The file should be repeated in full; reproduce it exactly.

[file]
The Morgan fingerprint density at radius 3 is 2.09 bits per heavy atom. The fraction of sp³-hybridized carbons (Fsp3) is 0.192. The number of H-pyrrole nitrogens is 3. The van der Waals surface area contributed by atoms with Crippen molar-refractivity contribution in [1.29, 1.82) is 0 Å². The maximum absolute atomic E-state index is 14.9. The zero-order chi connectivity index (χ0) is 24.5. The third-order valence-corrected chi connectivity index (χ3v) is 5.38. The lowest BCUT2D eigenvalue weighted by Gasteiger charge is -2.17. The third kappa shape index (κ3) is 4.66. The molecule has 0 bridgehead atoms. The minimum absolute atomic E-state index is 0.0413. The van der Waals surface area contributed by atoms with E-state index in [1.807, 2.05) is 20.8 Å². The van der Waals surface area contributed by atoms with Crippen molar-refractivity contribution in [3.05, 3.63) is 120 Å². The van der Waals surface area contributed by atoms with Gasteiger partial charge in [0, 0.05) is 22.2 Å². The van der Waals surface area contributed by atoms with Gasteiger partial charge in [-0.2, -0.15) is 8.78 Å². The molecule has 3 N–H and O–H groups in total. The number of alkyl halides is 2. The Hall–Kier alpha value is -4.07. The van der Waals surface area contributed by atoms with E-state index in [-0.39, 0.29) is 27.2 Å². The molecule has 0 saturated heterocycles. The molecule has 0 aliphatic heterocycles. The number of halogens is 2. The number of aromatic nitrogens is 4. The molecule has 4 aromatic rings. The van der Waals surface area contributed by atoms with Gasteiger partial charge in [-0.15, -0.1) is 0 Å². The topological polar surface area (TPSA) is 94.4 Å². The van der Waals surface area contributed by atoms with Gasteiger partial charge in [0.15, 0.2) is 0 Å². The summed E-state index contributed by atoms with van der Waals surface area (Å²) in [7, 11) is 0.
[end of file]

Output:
The Morgan fingerprint density at radius 3 is 2.09 bits per heavy atom. The fraction of sp³-hybridized carbons (Fsp3) is 0.192. The number of H-pyrrole nitrogens is 3. The van der Waals surface area contributed by atoms with Crippen molar-refractivity contribution in [1.29, 1.82) is 0 Å². The maximum absolute atomic E-state index is 14.9. The zero-order chi connectivity index (χ0) is 24.5. The third-order valence-corrected chi connectivity index (χ3v) is 5.38. The lowest BCUT2D eigenvalue weighted by Gasteiger charge is -2.17. The third kappa shape index (κ3) is 4.66. The molecule has 0 bridgehead atoms. The minimum absolute atomic E-state index is 0.0413. The van der Waals surface area contributed by atoms with E-state index in [1.807, 2.05) is 20.8 Å². The van der Waals surface area contributed by atoms with Crippen molar-refractivity contribution in [3.05, 3.63) is 120 Å². The van der Waals surface area contributed by atoms with Gasteiger partial charge in [0, 0.05) is 22.2 Å². The van der Waals surface area contributed by atoms with Gasteiger partial charge in [-0.2, -0.15) is 8.78 Å². The molecule has 3 N–H and O–H groups in total. The number of alkyl halides is 2. The Hall–Kier alpha value is -4.07. The van der Waals surface area contributed by atoms with E-state index in [-0.39, 0.29) is 27.2 Å². The molecule has 0 saturated heterocycles. The molecule has 0 aliphatic heterocycles. The number of halogens is 2. The number of aromatic nitrogens is 4. The molecule has 4 aromatic rings. The van der Waals surface area contributed by atoms with Gasteiger partial charge in [-0.15, -0.1) is 0 Å². The topological polar surface area (TPSA) is 94.4 Å². The van der Waals surface area contributed by atoms with Gasteiger partial charge in [0.15, 0.2) is 0 Å². The summed E-state index contributed by atoms with van der Waals surface area (Å²) in [7, 11) is 0.